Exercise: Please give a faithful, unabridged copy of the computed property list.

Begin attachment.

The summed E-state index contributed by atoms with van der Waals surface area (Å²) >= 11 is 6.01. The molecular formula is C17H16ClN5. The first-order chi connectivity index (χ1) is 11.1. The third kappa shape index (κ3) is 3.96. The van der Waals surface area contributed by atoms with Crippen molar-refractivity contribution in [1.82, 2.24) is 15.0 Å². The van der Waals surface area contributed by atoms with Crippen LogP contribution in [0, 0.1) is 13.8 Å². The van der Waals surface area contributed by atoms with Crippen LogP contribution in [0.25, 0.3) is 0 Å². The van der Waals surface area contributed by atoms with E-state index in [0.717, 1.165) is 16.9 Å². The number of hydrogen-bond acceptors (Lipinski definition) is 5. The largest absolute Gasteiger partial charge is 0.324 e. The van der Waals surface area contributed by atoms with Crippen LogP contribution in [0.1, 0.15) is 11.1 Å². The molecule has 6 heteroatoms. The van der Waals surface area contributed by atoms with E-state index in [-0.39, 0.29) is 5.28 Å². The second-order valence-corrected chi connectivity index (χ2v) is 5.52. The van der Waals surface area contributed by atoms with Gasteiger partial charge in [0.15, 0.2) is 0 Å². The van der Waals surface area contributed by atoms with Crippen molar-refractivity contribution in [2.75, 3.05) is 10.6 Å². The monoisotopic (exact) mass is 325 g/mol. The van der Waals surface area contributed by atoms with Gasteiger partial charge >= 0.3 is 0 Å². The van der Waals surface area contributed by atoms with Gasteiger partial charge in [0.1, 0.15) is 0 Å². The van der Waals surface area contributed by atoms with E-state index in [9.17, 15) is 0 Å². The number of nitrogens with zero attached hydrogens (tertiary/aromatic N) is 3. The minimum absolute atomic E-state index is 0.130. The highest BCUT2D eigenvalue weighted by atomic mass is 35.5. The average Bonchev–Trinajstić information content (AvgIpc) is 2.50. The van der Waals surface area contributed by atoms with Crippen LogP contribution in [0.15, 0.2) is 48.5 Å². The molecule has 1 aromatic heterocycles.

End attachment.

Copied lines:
The summed E-state index contributed by atoms with van der Waals surface area (Å²) >= 11 is 6.01. The molecular formula is C17H16ClN5. The first-order chi connectivity index (χ1) is 11.1. The third kappa shape index (κ3) is 3.96. The van der Waals surface area contributed by atoms with Crippen molar-refractivity contribution in [1.82, 2.24) is 15.0 Å². The van der Waals surface area contributed by atoms with Crippen LogP contribution in [0, 0.1) is 13.8 Å². The van der Waals surface area contributed by atoms with Crippen LogP contribution in [0.25, 0.3) is 0 Å². The van der Waals surface area contributed by atoms with E-state index in [0.717, 1.165) is 16.9 Å². The number of hydrogen-bond acceptors (Lipinski definition) is 5. The largest absolute Gasteiger partial charge is 0.324 e. The van der Waals surface area contributed by atoms with Crippen LogP contribution in [0.1, 0.15) is 11.1 Å². The molecule has 6 heteroatoms. The van der Waals surface area contributed by atoms with E-state index in [-0.39, 0.29) is 5.28 Å². The second-order valence-corrected chi connectivity index (χ2v) is 5.52. The van der Waals surface area contributed by atoms with Gasteiger partial charge in [0.15, 0.2) is 0 Å². The van der Waals surface area contributed by atoms with Crippen molar-refractivity contribution in [2.75, 3.05) is 10.6 Å². The monoisotopic (exact) mass is 325 g/mol. The van der Waals surface area contributed by atoms with Gasteiger partial charge >= 0.3 is 0 Å². The van der Waals surface area contributed by atoms with Gasteiger partial charge in [0.1, 0.15) is 0 Å². The van der Waals surface area contributed by atoms with E-state index in [9.17, 15) is 0 Å². The number of nitrogens with zero attached hydrogens (tertiary/aromatic N) is 3. The minimum absolute atomic E-state index is 0.130. The highest BCUT2D eigenvalue weighted by atomic mass is 35.5. The average Bonchev–Trinajstić information content (AvgIpc) is 2.50. The van der Waals surface area contributed by atoms with Crippen LogP contribution in [0.15, 0.2) is 48.5 Å². The molecule has 1 aromatic heterocycles.